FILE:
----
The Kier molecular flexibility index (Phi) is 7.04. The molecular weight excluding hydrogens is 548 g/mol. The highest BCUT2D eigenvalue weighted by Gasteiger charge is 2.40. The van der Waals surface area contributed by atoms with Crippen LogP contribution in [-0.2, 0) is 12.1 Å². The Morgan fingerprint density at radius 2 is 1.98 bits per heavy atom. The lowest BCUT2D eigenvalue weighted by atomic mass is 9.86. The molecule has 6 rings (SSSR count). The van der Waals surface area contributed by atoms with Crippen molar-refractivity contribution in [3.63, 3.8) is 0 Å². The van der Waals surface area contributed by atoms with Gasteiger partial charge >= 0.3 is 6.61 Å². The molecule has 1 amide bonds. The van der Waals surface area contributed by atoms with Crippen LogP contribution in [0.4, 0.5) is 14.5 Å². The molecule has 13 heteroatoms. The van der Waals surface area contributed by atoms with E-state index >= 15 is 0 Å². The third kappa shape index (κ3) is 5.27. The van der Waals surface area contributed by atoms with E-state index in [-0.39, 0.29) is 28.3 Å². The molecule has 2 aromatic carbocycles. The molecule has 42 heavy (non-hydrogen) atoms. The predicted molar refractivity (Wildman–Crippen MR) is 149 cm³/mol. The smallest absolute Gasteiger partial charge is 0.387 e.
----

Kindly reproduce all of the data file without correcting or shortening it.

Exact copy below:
The Kier molecular flexibility index (Phi) is 7.04. The molecular weight excluding hydrogens is 548 g/mol. The highest BCUT2D eigenvalue weighted by Gasteiger charge is 2.40. The van der Waals surface area contributed by atoms with Crippen LogP contribution in [-0.2, 0) is 12.1 Å². The Morgan fingerprint density at radius 2 is 1.98 bits per heavy atom. The lowest BCUT2D eigenvalue weighted by atomic mass is 9.86. The molecule has 6 rings (SSSR count). The van der Waals surface area contributed by atoms with Crippen molar-refractivity contribution in [3.63, 3.8) is 0 Å². The van der Waals surface area contributed by atoms with Gasteiger partial charge >= 0.3 is 6.61 Å². The molecule has 1 amide bonds. The van der Waals surface area contributed by atoms with Crippen LogP contribution in [0.4, 0.5) is 14.5 Å². The molecule has 13 heteroatoms. The van der Waals surface area contributed by atoms with E-state index >= 15 is 0 Å². The third kappa shape index (κ3) is 5.27. The van der Waals surface area contributed by atoms with E-state index in [-0.39, 0.29) is 28.3 Å². The molecule has 2 aromatic carbocycles. The molecule has 42 heavy (non-hydrogen) atoms. The predicted molar refractivity (Wildman–Crippen MR) is 149 cm³/mol. The smallest absolute Gasteiger partial charge is 0.387 e.